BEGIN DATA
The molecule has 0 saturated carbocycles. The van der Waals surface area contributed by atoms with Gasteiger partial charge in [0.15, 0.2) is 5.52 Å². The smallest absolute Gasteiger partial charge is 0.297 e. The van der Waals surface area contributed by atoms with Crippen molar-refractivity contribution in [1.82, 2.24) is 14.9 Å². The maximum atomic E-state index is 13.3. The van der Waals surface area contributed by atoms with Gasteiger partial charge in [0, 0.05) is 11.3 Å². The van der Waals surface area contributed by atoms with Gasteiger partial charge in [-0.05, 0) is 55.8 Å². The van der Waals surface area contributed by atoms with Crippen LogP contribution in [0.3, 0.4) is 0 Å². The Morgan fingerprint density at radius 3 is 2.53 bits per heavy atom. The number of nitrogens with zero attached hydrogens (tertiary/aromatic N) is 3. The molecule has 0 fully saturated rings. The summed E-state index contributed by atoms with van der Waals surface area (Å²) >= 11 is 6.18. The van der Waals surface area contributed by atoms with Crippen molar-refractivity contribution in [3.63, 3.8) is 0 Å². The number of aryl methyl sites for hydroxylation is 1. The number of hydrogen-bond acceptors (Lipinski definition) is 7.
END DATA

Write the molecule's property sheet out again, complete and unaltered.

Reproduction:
The molecule has 0 saturated carbocycles. The van der Waals surface area contributed by atoms with Gasteiger partial charge in [0.15, 0.2) is 5.52 Å². The smallest absolute Gasteiger partial charge is 0.297 e. The van der Waals surface area contributed by atoms with Crippen molar-refractivity contribution in [1.82, 2.24) is 14.9 Å². The maximum atomic E-state index is 13.3. The van der Waals surface area contributed by atoms with Gasteiger partial charge in [0, 0.05) is 11.3 Å². The van der Waals surface area contributed by atoms with Gasteiger partial charge in [-0.05, 0) is 55.8 Å². The van der Waals surface area contributed by atoms with Crippen LogP contribution in [0.3, 0.4) is 0 Å². The Morgan fingerprint density at radius 3 is 2.53 bits per heavy atom. The number of nitrogens with zero attached hydrogens (tertiary/aromatic N) is 3. The molecule has 0 fully saturated rings. The summed E-state index contributed by atoms with van der Waals surface area (Å²) >= 11 is 6.18. The van der Waals surface area contributed by atoms with Crippen molar-refractivity contribution in [3.63, 3.8) is 0 Å². The number of aryl methyl sites for hydroxylation is 1. The number of hydrogen-bond acceptors (Lipinski definition) is 7.